She finds healing in the new language and energy of her music but remains deeply connected to Judaism, preserving Shabbat as a holy time, now for reading, journalling, and artistic creation. Article writing can be painful, she finds, but songwriting is nourishing. Loolwa begins with lyrics, then develops a melody, and finally seeks to find a way to connect the emerging song to a prayer or other element of Iraqi Jewish tradition, which her music consistently, if subconsciously, helps to educate the Ashkenazi listener about.
These Jewish elements can be direct and powerful but woven in, as in new track “Cancer is My Engine,” where, after she opens up about her journey through challenging both our conceptualization of cancer and the limiting approaches of our medical system, she invokes “Adonai Hu Elohim,” or “Adonai is God,” reminding the listener— and herself — of the power of the tradition and faith (you can buy and download the song here on Bandcamp). They can be more overt, such as with “Mahalnu,” rooted in the Iraqi traditions around repentance and forgiveness during the Yomim Noraim between Rosh Hashanah and Yom Kippur. Loolwa begins by pushing us to think about the balance between forgiveness and forgetting, screaming “What is the difference between forgiveness of you and erasure of me,” then transitioning to the traditional sounds and words of the season. Finally, they can also be surprising, such as her self-described “best break-up song” that weaves in with words from the Song of Solomon, the Jewish tradition’s most compelling text of love and sensuality.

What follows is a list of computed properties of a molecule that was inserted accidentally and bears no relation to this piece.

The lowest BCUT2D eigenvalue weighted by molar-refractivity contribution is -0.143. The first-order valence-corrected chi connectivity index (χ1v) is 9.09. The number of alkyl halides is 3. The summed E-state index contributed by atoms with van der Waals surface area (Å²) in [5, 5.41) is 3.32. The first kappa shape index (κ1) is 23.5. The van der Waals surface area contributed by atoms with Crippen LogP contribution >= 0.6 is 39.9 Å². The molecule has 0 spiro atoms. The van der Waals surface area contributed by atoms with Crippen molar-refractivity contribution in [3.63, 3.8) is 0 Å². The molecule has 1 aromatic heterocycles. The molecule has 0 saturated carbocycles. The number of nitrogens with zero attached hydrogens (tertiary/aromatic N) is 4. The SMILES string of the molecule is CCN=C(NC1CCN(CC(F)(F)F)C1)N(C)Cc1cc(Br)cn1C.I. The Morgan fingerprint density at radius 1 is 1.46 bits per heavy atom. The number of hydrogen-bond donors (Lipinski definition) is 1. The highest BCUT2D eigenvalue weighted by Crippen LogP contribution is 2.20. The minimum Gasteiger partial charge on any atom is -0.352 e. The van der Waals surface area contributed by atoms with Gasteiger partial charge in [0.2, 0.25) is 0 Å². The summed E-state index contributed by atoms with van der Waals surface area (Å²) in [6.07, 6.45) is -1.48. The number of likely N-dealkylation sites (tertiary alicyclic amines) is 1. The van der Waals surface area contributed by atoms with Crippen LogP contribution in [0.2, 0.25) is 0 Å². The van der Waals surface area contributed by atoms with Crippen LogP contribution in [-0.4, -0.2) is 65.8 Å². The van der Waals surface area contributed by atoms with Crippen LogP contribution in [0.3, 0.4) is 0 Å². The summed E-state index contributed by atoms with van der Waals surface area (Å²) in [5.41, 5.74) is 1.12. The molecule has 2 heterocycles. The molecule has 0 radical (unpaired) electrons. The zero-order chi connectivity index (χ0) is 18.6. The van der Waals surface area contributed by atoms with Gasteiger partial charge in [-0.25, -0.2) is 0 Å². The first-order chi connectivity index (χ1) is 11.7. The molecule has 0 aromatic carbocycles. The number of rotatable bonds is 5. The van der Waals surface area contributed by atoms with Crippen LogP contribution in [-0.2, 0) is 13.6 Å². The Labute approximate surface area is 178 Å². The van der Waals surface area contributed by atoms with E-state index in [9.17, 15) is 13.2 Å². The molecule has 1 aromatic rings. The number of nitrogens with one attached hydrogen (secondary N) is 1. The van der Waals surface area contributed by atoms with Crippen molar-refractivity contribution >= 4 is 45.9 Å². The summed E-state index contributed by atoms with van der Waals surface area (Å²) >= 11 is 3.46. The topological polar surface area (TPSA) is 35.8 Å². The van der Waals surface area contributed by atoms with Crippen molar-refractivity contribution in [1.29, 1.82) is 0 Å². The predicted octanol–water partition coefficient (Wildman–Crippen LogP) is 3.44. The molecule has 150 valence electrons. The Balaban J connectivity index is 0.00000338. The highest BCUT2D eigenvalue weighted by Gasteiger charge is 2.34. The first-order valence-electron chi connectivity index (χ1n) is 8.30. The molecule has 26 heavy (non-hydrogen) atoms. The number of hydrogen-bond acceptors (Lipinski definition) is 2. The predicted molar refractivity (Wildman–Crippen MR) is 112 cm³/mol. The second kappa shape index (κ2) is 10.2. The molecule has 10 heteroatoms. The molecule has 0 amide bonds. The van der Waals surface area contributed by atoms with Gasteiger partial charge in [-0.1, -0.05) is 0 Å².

Through it all, though, it is the rhythms of her tradition and soul that drive the music forward and keep you attuned to what comes next. For example, while the lyrics and vocals in “Mahalnu” may be the initial element that captures a Jewish listener’s attention, the song itself is rooted in the groove and propulsion of the bass line. Rhythm is the under-appreciated element of so much of Jewish music, but for Iraqis in Pajamas, it is the connective tissue between the traditions Loolwa is starting from and the loud and brash punk sounds she wants, or demands, you to feel.
In Marcus’ book, he quotes music historian and collector Dick Spottswood, “One thing that old blues records teach you, is that even people with very limited skills can play very personal, distinctive, and appealing music that has nothing to do with the extent of their technique. It was their artistry. It was their feeling.”
Loolwa has skills that seem much more limitless rather than limited, but she, too, is driven to create personal and distinctive music that captures you with its artistry and feeling. Even if there are the occasional moments that don’t quite work (and, really, what in punk ever works all the time?), she and her band are developing another dialect of the new language of rock and roll, one that is distinctly Jewish but most clearly her own and that draws you back for repeated listens.
If you are looking for a new direction in your spiritual or musical journey, especially if there is a feeling of healing anger underneath it, it may be time to wake up and connect with Iraqis in Pajamas.